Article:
Very impressed by that black oak. Was it a more upright form of early maturity or an old one getting craggy and gnarled?

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ElijahW
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Re: Powder Mills Park, Pittsfield, Monroe County

Post by ElijahW » Mon May 08, 2017 5:00 am

Erik,

Nice job in verifying those trees. Next up should be the 151' Pignut. The Black oak probably is in the 200-year range, but still has an upright, intact top. Most of the Black oaks are bent over and/or have younger leaders due to wind damage. Many are over 110' in height.

Elijah
"There is nothing in the world to equal the forest as nature made it. The finest formal forest, the most magnificent artificially grown woods, cannot compare with the grandeur of primeval woodland." Bob Marshall, Recreational Limitations to Silviculture in the Adirondacks

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Erik Danielsen
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Re: Powder Mills Park, Pittsfield, Monroe County

Post by Erik Danielsen » Mon May 08, 2017 7:56 am

Looks like that pignut is a wyoming county Basset tree. If it's not on a private lot I'm sure we can get the location info from the state coordinator, if it was on the submission...

That sounds like the best site for black oak I've heard of in NY state. I wonder what factors have made it so dominant there.

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ElijahW
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Re: Powder Mills Park, Pittsfield, Monroe County

Post by ElijahW » Fri May 12, 2017 7:04 pm

Erik,

Tom Howard and I have measured a couple of the same trees as Mr. Basset, and the results were similar. I haven't met him, so I don't know what his measuring methods are, but that pignut in particular seems doubtful. I'm pretty sure we can eventually find red and/or pignut hickory over 140'; I don't think I've seen their optimal habitat yet.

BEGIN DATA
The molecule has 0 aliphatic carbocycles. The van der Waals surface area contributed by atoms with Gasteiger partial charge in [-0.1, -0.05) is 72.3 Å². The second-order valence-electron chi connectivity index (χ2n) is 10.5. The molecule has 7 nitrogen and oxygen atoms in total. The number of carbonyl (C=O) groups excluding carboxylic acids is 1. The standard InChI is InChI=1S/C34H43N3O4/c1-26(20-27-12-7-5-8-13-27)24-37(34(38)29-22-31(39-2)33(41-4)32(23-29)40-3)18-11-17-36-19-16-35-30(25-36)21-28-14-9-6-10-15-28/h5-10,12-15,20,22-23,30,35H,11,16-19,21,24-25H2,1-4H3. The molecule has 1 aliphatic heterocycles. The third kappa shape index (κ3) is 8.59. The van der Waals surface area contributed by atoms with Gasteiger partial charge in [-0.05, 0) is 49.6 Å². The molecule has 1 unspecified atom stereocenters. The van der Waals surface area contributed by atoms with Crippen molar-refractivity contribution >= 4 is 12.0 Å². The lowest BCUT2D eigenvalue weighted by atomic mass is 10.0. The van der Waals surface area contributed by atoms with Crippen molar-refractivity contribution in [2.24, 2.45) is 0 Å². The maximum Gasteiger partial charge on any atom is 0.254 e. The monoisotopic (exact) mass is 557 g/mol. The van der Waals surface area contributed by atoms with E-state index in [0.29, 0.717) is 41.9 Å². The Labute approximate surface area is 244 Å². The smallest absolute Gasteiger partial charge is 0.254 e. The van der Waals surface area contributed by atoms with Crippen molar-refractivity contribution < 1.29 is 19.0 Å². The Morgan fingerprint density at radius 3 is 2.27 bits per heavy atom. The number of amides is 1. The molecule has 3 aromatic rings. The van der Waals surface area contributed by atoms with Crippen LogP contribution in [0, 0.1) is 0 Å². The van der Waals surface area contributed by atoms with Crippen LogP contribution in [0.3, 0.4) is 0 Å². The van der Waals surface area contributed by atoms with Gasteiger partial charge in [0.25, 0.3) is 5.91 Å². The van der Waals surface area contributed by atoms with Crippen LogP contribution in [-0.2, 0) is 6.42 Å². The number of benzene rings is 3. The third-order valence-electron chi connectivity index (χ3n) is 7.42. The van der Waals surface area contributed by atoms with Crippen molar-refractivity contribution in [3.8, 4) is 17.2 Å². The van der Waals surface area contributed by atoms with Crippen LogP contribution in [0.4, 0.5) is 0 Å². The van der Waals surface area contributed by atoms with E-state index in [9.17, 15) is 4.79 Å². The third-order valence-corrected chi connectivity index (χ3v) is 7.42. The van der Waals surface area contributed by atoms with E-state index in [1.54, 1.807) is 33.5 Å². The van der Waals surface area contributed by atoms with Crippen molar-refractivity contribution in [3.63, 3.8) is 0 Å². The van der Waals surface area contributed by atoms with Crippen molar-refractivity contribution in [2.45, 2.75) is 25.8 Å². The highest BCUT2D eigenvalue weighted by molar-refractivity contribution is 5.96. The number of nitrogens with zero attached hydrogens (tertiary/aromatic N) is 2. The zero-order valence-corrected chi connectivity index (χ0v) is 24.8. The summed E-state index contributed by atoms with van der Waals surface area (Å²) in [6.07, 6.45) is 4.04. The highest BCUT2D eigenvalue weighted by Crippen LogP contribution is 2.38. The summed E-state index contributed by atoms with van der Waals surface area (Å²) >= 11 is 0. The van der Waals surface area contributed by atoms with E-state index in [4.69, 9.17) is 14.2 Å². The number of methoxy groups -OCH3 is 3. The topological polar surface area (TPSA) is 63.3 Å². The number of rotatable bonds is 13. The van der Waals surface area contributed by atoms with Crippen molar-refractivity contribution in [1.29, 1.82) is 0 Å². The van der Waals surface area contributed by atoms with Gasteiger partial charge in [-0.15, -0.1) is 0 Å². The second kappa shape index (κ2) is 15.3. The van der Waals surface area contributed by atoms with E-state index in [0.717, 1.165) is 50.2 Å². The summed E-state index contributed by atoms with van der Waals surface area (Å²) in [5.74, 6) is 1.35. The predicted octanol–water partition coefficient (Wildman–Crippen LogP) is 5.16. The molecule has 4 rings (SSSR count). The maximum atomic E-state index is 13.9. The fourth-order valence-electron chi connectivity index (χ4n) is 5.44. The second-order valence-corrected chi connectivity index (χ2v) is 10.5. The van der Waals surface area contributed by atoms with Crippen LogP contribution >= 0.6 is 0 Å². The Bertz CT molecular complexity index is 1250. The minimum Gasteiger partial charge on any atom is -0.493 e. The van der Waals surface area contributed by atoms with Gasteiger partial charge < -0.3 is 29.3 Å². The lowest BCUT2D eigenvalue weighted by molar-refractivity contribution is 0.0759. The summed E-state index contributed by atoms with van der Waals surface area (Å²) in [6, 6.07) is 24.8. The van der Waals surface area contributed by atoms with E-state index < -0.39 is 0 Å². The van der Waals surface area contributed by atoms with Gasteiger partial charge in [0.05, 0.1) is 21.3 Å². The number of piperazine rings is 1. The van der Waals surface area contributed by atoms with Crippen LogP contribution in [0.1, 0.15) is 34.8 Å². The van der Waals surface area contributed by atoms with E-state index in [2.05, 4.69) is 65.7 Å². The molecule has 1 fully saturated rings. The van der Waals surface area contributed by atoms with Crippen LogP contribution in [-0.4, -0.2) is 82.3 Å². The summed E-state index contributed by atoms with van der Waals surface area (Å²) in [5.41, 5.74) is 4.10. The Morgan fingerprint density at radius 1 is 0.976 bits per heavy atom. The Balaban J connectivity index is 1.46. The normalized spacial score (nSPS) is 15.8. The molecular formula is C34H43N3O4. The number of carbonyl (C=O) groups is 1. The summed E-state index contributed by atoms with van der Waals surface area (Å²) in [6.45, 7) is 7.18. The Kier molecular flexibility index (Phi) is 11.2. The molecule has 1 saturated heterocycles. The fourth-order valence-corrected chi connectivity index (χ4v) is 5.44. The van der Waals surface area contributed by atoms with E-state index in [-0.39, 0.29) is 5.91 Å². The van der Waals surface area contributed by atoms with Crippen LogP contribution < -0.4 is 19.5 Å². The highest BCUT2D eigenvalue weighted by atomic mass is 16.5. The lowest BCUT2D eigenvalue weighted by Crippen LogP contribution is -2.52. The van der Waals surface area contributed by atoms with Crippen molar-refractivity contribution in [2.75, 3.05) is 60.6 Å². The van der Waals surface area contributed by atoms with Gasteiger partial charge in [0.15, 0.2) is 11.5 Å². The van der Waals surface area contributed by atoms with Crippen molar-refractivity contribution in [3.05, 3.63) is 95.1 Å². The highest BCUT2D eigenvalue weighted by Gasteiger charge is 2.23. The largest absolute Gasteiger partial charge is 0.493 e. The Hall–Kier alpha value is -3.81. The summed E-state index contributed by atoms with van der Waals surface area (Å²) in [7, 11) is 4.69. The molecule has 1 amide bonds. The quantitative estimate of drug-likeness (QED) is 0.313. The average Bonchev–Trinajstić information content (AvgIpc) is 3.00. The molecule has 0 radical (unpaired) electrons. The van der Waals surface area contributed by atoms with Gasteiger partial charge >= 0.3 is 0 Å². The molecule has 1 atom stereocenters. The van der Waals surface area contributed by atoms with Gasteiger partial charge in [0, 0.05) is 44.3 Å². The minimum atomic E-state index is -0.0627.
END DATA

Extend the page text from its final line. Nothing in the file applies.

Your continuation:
Regarding the dominance of Black oak, I think fire is the most likely cause. Maybe someone has a better explanation?

Elijah
"There is nothing in the world to equal the forest as nature made it. The finest formal forest, the most magnificent artificially grown woods, cannot compare with the grandeur of primeval woodland." Bob Marshall, Recreational Limitations to Silviculture in the Adirondacks

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bbeduhn
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Re: Powder Mills Park, Pittsfield, Monroe County

Post by bbeduhn » Fri May 19, 2017 8:17 am

Nice hickories!!! I would not expect those heights from New York.

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ElijahW
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Re: Powder Mills Park, Pittsfield, Monroe County

Post by ElijahW » Tue Oct 17, 2017 5:29 pm

NTS,

I was able to get a close look today at this year's nuts and leaves from the two hickories I suspected to be Red. I'll post the photos below.
Hickory leaf top
Hickory leaf top
Hickory leaf bottom
Hickory leaf bottom
Hickory nuts
Hickory nuts
DSC01104.JPG
DSC01105.JPG
Every leaf on both trees I was able to see had 5 leaflets, except one malformed one which had 6. The leaf stems and undersides were smooth to the touch; they didn't seem to have the pubescence I've read that's characteristic of Red hickory leaves. I also didn't notice any red coloring on the rachis. I haven't found a good twig from these trees to examine the buds, but everything really seems to indicate Pignut instead of Red hickory. I'd like more opinions on my photos and description if anyone is able to help. Thanks a bunch,